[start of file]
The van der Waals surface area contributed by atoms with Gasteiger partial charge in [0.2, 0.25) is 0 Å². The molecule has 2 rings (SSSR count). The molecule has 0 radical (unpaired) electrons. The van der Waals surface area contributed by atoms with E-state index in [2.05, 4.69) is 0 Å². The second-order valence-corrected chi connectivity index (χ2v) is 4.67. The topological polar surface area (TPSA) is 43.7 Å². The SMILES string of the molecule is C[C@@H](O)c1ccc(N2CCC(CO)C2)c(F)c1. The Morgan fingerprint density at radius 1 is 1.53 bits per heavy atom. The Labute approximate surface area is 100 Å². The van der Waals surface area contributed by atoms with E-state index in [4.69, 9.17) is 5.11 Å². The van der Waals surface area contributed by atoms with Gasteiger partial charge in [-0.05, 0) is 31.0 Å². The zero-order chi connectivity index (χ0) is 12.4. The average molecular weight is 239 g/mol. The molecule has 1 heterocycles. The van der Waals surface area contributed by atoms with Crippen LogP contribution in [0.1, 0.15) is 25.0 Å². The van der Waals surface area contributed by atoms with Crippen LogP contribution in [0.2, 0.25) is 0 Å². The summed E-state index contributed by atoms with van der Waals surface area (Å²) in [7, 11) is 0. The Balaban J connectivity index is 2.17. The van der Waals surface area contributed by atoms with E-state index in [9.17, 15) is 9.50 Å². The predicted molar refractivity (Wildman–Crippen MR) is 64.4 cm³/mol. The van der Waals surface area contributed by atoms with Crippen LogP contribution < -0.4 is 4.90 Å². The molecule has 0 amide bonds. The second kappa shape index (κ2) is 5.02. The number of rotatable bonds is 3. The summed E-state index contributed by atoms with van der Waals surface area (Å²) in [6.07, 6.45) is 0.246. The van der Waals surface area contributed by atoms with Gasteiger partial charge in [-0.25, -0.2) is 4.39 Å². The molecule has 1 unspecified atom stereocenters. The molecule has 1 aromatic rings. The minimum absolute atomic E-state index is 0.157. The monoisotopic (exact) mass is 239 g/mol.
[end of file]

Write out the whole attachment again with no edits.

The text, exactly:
The van der Waals surface area contributed by atoms with Gasteiger partial charge in [0.2, 0.25) is 0 Å². The molecule has 2 rings (SSSR count). The molecule has 0 radical (unpaired) electrons. The van der Waals surface area contributed by atoms with E-state index in [2.05, 4.69) is 0 Å². The second-order valence-corrected chi connectivity index (χ2v) is 4.67. The topological polar surface area (TPSA) is 43.7 Å². The SMILES string of the molecule is C[C@@H](O)c1ccc(N2CCC(CO)C2)c(F)c1. The Morgan fingerprint density at radius 1 is 1.53 bits per heavy atom. The Labute approximate surface area is 100 Å². The van der Waals surface area contributed by atoms with E-state index in [4.69, 9.17) is 5.11 Å². The van der Waals surface area contributed by atoms with Gasteiger partial charge in [-0.05, 0) is 31.0 Å². The zero-order chi connectivity index (χ0) is 12.4. The average molecular weight is 239 g/mol. The molecule has 1 heterocycles. The van der Waals surface area contributed by atoms with Crippen LogP contribution in [0.1, 0.15) is 25.0 Å². The van der Waals surface area contributed by atoms with Crippen LogP contribution in [0.2, 0.25) is 0 Å². The summed E-state index contributed by atoms with van der Waals surface area (Å²) in [7, 11) is 0. The Balaban J connectivity index is 2.17. The van der Waals surface area contributed by atoms with E-state index in [9.17, 15) is 9.50 Å². The predicted molar refractivity (Wildman–Crippen MR) is 64.4 cm³/mol. The van der Waals surface area contributed by atoms with Crippen LogP contribution < -0.4 is 4.90 Å². The molecule has 0 amide bonds. The second kappa shape index (κ2) is 5.02. The number of rotatable bonds is 3. The summed E-state index contributed by atoms with van der Waals surface area (Å²) in [6.07, 6.45) is 0.246. The van der Waals surface area contributed by atoms with Gasteiger partial charge in [-0.25, -0.2) is 4.39 Å². The molecule has 1 unspecified atom stereocenters. The molecule has 1 aromatic rings. The minimum absolute atomic E-state index is 0.157. The monoisotopic (exact) mass is 239 g/mol.